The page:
Catch the Two Brightest Planets Together in the Sky ... but Hurry

Bad Astronomy
The entire universe in blog form
Aug. 19 2014 11:54 AM

Venus and Jupiter, Together

Venus - Jupiter Conjunction August 18, 2014
Venus and Jupiter rise over a cranberry bog. Click to thanksgivingenate.

Photo by Jerry Lodriguss, used by permission

Over the past few mornings, the fourth and fifth brightest objects in the sky have been getting cozy. Venus and Jupiter are very close together just before sunrise, and have made for some lovely photo ops.

Phil Plait Phil Plait

Phil Plait writes Slate’s Bad Astronomy blog and is an astronomer, public speaker, science evangelizer, and author of Death From the Skies!  

The planets orbit the Sun in roughly the same plane; if you looked at the solar system from the side it would look fairly flat. To us on Earth, in that plane, the planets all stick more-or-less to a line that circles the sky, which we call the ecliptic. It’s not perfect; some planets have orbits that are slightly tilted, so it’s not exactly beads on a string. But sometimes they do pass pretty close together, and it makes for a striking sight.

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Jupiter is currently on the other side of the Sun from us, more than 900 million kilometers (almost 600 million miles) away. Venus is also on the other side of the Sun from us, but much closer: 240 million km (150 million miles) away. Jupiter is a far bigger planet, but Venus is closer and more reflective, so it appears the brighter of the two.

The photo at the top of this post is a part of a larger portrait of the pair as they appeared on the morning of Aug. 18, 2014. It was taken by Jerry Lodriguss in New Jersey, from a cranberry bog (which explains the light mist covering the ground). He also took the photo below:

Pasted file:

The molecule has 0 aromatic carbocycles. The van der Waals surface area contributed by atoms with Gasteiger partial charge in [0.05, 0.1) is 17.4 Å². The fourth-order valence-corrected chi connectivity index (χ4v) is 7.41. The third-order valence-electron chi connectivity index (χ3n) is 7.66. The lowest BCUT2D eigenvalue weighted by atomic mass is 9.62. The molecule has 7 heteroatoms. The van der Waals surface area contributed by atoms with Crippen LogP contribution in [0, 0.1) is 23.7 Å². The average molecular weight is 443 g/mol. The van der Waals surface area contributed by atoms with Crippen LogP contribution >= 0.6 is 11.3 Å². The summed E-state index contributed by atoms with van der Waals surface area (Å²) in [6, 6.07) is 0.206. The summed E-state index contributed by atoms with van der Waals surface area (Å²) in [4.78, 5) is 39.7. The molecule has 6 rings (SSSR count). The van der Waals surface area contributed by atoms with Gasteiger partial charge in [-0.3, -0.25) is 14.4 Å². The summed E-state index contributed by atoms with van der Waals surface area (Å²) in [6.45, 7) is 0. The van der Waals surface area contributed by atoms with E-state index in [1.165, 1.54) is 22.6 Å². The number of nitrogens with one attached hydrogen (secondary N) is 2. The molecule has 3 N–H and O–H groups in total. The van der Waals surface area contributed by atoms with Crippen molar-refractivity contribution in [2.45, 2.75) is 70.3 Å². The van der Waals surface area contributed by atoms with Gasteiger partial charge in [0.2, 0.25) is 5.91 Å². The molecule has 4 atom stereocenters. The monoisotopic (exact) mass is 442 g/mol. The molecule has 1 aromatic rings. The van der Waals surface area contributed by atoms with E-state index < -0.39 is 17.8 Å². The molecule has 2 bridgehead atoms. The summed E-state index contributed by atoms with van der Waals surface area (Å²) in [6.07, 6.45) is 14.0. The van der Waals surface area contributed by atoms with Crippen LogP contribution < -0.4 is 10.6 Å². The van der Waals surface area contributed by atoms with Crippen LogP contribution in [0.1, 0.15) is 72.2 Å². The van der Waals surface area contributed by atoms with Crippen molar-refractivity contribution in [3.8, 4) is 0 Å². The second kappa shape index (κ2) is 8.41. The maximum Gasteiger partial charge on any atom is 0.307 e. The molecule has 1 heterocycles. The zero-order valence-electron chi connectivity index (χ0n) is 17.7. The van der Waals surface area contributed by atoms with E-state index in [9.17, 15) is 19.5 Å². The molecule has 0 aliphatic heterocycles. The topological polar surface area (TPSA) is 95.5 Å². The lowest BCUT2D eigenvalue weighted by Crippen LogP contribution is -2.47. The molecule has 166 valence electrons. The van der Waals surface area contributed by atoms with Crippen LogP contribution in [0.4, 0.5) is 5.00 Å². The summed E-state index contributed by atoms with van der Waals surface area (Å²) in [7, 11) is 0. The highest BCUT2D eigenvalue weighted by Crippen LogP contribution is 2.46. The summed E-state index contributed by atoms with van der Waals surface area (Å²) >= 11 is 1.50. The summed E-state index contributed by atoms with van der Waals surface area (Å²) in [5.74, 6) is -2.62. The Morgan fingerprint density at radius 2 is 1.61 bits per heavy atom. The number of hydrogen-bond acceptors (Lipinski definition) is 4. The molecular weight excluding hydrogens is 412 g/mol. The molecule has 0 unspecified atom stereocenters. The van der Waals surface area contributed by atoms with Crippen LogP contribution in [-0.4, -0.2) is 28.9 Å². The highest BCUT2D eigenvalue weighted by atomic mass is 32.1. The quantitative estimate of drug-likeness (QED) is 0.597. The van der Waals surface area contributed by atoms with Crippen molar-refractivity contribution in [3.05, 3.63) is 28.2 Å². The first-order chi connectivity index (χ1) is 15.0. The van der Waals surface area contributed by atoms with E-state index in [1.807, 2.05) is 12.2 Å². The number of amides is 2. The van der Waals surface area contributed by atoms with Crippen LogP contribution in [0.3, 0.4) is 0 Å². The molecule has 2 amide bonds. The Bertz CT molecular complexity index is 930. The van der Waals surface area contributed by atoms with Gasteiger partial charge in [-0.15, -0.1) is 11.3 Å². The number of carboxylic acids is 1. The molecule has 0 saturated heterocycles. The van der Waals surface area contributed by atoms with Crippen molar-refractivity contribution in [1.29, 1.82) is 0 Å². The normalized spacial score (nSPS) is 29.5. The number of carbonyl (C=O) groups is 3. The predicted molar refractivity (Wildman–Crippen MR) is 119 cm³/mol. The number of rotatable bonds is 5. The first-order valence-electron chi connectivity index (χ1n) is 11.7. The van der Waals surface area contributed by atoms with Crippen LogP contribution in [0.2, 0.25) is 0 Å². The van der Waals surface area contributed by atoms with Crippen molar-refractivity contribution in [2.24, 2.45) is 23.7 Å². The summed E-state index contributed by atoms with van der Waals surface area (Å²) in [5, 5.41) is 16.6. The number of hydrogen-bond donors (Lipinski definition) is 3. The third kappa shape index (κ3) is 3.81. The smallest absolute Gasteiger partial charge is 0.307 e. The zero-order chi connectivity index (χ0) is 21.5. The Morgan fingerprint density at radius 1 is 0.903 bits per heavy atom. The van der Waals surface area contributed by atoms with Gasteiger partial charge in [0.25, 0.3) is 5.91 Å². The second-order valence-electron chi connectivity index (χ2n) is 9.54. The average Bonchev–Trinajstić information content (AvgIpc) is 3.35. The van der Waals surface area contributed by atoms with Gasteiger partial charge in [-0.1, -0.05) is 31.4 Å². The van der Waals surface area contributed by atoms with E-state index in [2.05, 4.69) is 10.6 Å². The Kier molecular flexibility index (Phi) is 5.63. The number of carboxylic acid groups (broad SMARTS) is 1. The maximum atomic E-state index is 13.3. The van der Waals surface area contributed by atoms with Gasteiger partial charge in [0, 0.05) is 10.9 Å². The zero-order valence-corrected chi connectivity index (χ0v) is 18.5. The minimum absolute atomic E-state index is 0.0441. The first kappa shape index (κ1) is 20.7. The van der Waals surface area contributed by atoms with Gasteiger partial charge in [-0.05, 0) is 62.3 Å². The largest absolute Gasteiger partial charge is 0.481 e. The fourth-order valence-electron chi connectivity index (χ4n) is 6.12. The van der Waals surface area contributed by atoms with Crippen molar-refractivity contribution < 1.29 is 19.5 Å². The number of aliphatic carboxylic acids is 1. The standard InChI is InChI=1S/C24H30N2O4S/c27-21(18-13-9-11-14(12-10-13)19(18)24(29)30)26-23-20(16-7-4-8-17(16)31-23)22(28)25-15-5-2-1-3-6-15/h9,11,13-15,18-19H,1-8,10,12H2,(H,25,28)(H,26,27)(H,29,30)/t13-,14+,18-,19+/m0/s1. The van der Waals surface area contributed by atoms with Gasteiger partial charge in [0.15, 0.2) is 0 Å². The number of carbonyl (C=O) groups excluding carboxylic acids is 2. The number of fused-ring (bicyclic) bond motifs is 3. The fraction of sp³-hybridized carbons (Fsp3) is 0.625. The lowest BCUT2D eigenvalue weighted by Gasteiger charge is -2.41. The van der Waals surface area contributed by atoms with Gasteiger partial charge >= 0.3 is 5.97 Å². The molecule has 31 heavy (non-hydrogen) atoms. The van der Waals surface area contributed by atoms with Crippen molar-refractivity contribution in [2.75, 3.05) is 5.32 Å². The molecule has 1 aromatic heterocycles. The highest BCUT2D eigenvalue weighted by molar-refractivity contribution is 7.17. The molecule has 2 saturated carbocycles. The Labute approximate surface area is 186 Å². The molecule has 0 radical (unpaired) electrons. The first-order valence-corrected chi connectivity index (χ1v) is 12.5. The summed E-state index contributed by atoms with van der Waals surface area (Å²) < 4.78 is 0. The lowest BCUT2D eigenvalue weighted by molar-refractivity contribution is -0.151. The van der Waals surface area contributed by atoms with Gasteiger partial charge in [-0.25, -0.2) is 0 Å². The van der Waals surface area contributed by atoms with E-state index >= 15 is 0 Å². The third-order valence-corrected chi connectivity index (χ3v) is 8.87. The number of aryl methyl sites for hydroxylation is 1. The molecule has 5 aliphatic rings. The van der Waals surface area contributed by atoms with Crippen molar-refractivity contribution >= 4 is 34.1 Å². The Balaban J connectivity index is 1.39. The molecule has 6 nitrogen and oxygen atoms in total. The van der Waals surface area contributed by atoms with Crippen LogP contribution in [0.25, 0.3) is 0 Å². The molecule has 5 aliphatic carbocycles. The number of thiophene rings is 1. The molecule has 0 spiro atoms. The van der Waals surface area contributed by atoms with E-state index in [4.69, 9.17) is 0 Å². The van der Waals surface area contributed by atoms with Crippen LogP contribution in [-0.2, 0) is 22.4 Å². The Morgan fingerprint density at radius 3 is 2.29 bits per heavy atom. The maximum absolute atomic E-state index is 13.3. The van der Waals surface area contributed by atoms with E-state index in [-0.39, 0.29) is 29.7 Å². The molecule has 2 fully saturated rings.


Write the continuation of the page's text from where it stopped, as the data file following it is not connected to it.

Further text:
Venus and Jupiter
A closer view reveals Jupiter isn't alone with Venus; two of its moons can be seen as well (if you have a zoom lens, binoculars, or a telescope). Note the airplane and contrail to the left.

Photo by Jerry Lodriguss, used by permission

You can see two moons of Jupiter (Io and Europa) just above it and to the right, as well as an airplane zooming by to the left. Make sure to take a look at a time exposure Lodriguss took of the two rising; they appear as long, colored streaks moving up from the horizon

Due to the complicated dance of orbits of the two planets (and our own Earth, changing the perspective on the pair), Venus is moving toward the Sun in the sky, rising later every morning, while Jupiter is slowly pulling away form the Sun, rising a bit earlier. The two are still close together for the next few days, so if you’re an early riser it’s worth getting up just before sunrise to look for them. Simply look east, but you’ll need a good view of the horizon; they’re not very high up.

Oh—so if they’re the 4th and 5th brightest objects in the sky, what are the first three? The Sun, of course, and the Moon … and No. 3 is the International Space Station, though to be fair it is only sometimes brighter than Venus. No matter; while the ISS is fun to watch, there is something about looking at a planet in the sky and knowing it’s an entire world, hanging there for us to see. It’s very much worth an early morning to catch a glimpse.

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